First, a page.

Alumni step up to help feed students at local school district after food vendors drop out

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KANSAS CITY, Mo. – A local school district is struggling to supply food for students. It’s getting help from familiar faces.

When students in the Hickman Mills School District need help their alumni answer the call with the fight song.

Jason Smith is leading the charge. He graduated from Hickman Mills High School in 1994.

Although the high school has since closed, he and the rest of his class felt compelled to help the current 5,200 students.

“It’s my alma mater and I did OK graduating there,” Smith said. “I feel like why not contribute back to people who may need a little help to get there.”

There’s not a funding issue, it’s a problem with logistics.

The Hickman Mills School District is facing a food crisis after another one of its food vendors pulled out.

Several other districts are facing the same issue, like Independence, Park Hill and Liberty.

Marissa Wamble with Hickman Mills said their district is unique in that they are a 100% free and reduced lunch district.

They serve students breakfast, lunch and dinner at 11 schools.

“For some of our kids, if they don’t eat here, they don’t eat at all for the day. So, it was critical that we feed kids,” Wamble said. “So, we reached out to the community let them know what was happening. Some of our major needs were spoons forks, napkins, and of course food.”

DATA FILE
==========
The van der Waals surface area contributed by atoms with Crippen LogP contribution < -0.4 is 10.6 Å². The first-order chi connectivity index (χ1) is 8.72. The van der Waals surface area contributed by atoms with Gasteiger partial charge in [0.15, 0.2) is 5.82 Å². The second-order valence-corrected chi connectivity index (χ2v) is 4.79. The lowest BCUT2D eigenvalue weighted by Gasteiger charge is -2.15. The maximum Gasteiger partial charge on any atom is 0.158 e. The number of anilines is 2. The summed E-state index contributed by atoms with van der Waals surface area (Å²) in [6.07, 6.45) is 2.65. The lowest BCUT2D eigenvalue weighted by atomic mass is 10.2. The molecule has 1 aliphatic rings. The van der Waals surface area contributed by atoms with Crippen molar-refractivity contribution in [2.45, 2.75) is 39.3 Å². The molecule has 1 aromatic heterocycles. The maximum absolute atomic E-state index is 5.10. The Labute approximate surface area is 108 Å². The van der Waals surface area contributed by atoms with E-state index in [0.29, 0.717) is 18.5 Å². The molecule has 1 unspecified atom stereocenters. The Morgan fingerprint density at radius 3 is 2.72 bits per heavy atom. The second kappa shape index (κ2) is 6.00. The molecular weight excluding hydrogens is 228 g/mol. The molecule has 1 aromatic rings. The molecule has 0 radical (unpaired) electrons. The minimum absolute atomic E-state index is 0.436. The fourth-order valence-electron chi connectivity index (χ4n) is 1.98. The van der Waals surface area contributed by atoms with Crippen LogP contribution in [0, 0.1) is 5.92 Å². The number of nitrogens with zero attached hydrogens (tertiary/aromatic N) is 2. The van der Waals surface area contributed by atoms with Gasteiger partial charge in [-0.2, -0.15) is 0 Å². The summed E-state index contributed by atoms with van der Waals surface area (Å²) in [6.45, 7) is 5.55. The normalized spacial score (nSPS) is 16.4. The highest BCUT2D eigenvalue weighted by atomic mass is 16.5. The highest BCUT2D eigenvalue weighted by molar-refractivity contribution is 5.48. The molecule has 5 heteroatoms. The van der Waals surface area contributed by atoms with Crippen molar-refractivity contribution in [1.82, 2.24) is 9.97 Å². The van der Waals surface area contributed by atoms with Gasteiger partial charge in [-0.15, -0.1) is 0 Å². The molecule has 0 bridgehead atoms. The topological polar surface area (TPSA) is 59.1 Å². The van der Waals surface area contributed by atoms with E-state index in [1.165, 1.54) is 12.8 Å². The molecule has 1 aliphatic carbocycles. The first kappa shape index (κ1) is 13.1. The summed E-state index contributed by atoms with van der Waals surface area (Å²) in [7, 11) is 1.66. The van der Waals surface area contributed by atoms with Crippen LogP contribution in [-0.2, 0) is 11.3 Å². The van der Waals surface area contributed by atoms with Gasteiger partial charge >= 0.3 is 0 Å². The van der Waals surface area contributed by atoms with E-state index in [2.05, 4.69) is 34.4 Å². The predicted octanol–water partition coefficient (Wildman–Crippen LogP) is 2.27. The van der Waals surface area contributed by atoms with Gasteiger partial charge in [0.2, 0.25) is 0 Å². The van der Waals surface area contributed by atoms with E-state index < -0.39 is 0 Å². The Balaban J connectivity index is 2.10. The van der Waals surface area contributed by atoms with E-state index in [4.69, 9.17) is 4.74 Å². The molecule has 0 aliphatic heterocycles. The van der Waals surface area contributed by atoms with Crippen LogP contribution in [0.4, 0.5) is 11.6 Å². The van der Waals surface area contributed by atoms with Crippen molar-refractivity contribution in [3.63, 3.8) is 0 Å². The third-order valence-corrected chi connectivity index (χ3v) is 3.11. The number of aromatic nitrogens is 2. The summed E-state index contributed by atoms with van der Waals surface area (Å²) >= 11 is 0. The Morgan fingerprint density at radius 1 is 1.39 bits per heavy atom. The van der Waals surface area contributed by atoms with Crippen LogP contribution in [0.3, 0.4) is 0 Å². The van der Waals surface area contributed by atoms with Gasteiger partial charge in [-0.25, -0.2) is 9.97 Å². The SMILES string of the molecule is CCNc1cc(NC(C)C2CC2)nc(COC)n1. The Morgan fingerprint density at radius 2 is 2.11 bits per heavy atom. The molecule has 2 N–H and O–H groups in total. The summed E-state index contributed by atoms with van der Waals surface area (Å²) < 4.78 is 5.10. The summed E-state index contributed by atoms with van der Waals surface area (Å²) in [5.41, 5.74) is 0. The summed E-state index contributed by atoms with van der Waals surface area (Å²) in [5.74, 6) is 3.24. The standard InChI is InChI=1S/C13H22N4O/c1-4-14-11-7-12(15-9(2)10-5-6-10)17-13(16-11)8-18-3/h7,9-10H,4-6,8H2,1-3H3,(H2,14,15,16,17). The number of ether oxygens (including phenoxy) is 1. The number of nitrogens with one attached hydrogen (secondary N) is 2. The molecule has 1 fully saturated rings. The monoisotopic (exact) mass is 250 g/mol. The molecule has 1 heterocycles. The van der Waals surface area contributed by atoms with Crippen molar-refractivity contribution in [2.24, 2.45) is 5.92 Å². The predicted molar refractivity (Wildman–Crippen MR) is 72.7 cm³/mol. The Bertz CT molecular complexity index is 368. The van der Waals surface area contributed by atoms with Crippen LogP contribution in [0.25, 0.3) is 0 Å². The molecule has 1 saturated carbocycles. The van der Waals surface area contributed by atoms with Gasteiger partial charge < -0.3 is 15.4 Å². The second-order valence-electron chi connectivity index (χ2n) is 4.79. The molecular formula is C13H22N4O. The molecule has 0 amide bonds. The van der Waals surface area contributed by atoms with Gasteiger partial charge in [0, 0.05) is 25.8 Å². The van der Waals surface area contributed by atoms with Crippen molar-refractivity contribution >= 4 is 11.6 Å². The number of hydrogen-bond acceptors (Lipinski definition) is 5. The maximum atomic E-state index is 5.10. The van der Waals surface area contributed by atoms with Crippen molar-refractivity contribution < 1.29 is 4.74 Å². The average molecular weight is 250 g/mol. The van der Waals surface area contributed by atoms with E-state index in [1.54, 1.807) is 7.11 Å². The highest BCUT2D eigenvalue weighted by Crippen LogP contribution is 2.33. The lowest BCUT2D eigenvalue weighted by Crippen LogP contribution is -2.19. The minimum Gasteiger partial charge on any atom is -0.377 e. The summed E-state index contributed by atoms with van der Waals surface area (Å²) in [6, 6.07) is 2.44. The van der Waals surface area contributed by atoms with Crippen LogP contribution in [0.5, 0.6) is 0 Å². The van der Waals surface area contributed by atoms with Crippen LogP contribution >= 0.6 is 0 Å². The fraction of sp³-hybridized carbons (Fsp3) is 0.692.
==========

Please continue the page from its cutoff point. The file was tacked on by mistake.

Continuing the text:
Smith set up a GoFundMe. In five days they’ve raise more than $1,300. The goal is $5,000.

“The goal is to short term fund them, until they can find new distributors,” Smith said. “This is not a long-term process.”

People can drop off food items and supplies at the Hickman Mills Administration Center.

They’ve received a lot of boxes of granola bars, snack and a few drop-offs from large food companies.

The district said they’re OK on food for at least two weeks because of the generosity. After that, it’s up in the air.

Wamble said the nutrition services team is working hard to secure another vendor, but they’re all going through the same staffing shortages.

“As of right now there’s no end in sight,” Wamble said. “We are overwhelmed and just so grateful to the community.”

“The entire class of 1994, as well as, classes before me and after me have all contributed to this,” Smith said. “So, there’s a lot of people that are doing good things here.”

Smith said feeding the students, feeds his soul.

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